However, not all products on the market in Europe meet the same stringent safety and environmental levels. Testing has shown that counterfeit and non-compliant products are likely to present a safety hazard to consumers. It has also shown that these products are a hazard for the environment. By emitting excessive noise and/or polluting exhaust gases, they slowly endanger our health, our pets, wildlife living in the gardens/forests and future generations. These products gain an unfair competitive advantage from being non-compliant. They compromise the financial stability of our companies as we cannot compete with unfair methods. They cause increased unemployment in Europe by hampering investment in innovation and training, and they also reduce tax revenue for European countries. Consequently, we call for a common level playing field for competitors in the market with robust market surveillance being an extremely powerful tool to rid the market of counterfeit and non-compliant products.

An unsupervised market jeopardises the vision of a harmonised European market with free trading. A parallel market is established that fuels a parallel and grey economy. In addition this threatens EU legislation which is only respected if its application is monitored.

EGMF COMPLIANCE GUIDES

EGMF published a first batch of six compliance guides in January 2015 to help market surveillance authorities with the checking of conformity of various types of garden machinery in the European Union.  In September 2016, EGMF updated the first batch of six and published a second batch of nine additional compliance guides.

 

EGMF engaged in this exercise in order to assist market surveillance and border control authorities in checking the conformity of various types of garden machinery equipment entering the EU market.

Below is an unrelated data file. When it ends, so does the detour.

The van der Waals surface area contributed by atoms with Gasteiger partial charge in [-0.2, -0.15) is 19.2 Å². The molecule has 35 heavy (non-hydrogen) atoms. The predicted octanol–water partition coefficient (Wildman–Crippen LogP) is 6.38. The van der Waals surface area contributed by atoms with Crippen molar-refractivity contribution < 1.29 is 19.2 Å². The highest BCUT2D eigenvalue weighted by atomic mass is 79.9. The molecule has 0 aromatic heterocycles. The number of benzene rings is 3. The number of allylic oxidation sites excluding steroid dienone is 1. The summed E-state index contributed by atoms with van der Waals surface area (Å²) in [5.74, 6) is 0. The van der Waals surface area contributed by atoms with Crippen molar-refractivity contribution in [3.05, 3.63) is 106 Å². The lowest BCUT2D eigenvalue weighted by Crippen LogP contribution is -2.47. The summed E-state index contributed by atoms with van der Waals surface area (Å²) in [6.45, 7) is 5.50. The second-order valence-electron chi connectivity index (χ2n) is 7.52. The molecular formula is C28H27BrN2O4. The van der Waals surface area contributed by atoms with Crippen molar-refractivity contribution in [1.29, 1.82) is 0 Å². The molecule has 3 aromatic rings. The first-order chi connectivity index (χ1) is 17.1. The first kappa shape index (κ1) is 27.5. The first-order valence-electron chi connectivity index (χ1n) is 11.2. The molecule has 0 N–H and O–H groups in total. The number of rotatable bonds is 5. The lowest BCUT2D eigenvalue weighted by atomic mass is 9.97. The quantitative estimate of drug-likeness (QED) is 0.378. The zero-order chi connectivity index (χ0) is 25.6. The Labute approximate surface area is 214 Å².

To download these guides, please click on the links below.

 

INVOLVEMENT IN PROSAFE

EGMF is actively involved in PROSAFE (Product Safety Forum of Europe), a non-profit professional organisation for market surveillance authorities and officers from throughout the EEA (EU & EFTA countries). Its primary objective is to improve the safety of users of products and services in Europe. PROSAFE promotes informal discussions and cross border cooperation between market surveillance officers across Europe in order to share valuable information and learn from each other’s’ experience with the intention of enhancing market surveillance activities related to product safety. The activities, mainly Joint Market Surveillance Actions coordinated by PROSAFE are primarily funded by the European Commission.

 

PROSAFE has just launched its biggest Joint Action ever. In the timeframe 2005-2007, 35 market surveillance authorities from 27 EU Member States or EFTA countries will cooperate to target non-compliant products in five categories: safety barriers, LED and CFL lighting, noisy toys, fireworks and power tools.

 

The Joint Action serves several purposes: Firstly, to ensure the safety of consumers by identifying and removing unsafe products from the European market. Secondly to create equal terms and a “level playing field” for business and thirdly to support and increase the free flow of goods on the European market.



EGMF members’ choose technologies which provide the best solutions for customers whilst complying with safety and environmental responsibilities. Member companies have manufacturing, marketing, logistics and R&D facilities throughout the region. Thereby, our members contribute directly to the competitiveness of the European economy as well as to employment.

 

EGMF members develop and manufacture electric tools that meet established EN and IEC standards to ensure they are safe. Company experts take a lead in International and European standards development. European standards are usually based on IEC standards and are recognized, when harmonized, as supporting the essential health and safety requirements (EHSR) of the European Machinery Directive (2006/42/EC), as far as they are relevant for electric tools. Harmonized standards have been ratified by CEN/CENLEC consultants and thus deemed to provide a presumption of conformity with the Machinery Directive. These standards are regularly updated in the light of technical progress and to reflect changes in the state of the art.